Keep also in mind that you will need to test for pad integrity to make sure that you have similar performance to the one you had before you added the eucalyptus blend. If needed, Diaper Testing International located in Houston can perform 3rd party testing for performance and pad integrity for a relatively low price. There is of course the possibility to add pad integrity hot melt adhesives as an option to increase pad integrity, keep it in your “tool box” as an option during your test trials.  For 50% blends the need to use pad integrity hot melt adhesive will be minimal or unnecessary for most cases, but as you increase the blend of eucalyptus and reduce pine you may have to compensate with some specialty hot melt. This is a very similar situation to the one we already experienced when nonwoven replaced tissue wrapping, or when pad ratios were increased from 40% 10 years ago to the new SAP ratios that are higher than 60% today.  The risk of the pad breaking apart increases with the increase in the SAP ratio.  Pads made with 100% eucalyptus will probably also need a bit thicker ADL to compensate for the slower intakes of fluid that is expected of more dense pads. I expect this additional cost to be less than the savings obtained by the reduced packaging and distribution costs, with the benefit of the softness, the better wicking, and the environmental advantages. With very rare exceptions, I believe most products will find benefit if they are open to consider the blending of short and long fibers as I have explained.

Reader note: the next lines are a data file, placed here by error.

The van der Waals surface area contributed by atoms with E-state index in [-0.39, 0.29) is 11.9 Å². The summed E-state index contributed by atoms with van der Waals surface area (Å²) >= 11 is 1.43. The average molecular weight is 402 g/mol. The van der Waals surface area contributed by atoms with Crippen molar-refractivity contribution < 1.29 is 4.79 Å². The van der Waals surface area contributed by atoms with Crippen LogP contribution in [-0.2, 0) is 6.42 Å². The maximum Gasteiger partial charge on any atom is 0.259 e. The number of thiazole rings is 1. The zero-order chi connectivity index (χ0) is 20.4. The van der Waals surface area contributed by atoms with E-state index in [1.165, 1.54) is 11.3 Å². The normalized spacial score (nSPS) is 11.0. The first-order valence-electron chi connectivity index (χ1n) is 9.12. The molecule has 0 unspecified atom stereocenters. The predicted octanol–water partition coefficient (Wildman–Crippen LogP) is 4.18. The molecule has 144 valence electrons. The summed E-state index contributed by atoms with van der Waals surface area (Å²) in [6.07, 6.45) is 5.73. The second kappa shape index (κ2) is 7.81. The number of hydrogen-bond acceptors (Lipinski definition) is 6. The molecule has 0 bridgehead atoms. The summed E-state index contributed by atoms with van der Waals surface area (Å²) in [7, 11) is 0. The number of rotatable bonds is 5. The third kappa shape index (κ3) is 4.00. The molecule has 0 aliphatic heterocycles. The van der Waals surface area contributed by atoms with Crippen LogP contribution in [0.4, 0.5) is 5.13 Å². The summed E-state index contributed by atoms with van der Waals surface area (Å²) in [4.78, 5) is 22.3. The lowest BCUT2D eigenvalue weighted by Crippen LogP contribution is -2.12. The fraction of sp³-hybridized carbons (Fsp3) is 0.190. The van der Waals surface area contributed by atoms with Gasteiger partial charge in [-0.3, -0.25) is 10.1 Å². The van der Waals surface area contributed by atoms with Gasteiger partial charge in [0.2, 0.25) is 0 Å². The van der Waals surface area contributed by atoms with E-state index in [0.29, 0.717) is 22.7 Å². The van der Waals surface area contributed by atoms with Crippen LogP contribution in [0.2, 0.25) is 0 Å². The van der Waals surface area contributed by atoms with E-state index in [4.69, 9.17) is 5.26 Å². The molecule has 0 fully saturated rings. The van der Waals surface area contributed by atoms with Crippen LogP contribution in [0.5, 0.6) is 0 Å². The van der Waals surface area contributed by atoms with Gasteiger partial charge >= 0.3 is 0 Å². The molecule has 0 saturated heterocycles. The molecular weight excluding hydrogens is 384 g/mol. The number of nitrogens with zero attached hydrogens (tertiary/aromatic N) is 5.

Finally, do not believe what people tell you (not even me!), not until you are able to validate on your own, in your own diaper line, and with your own running conditions. That is probably the best advice I can give you today.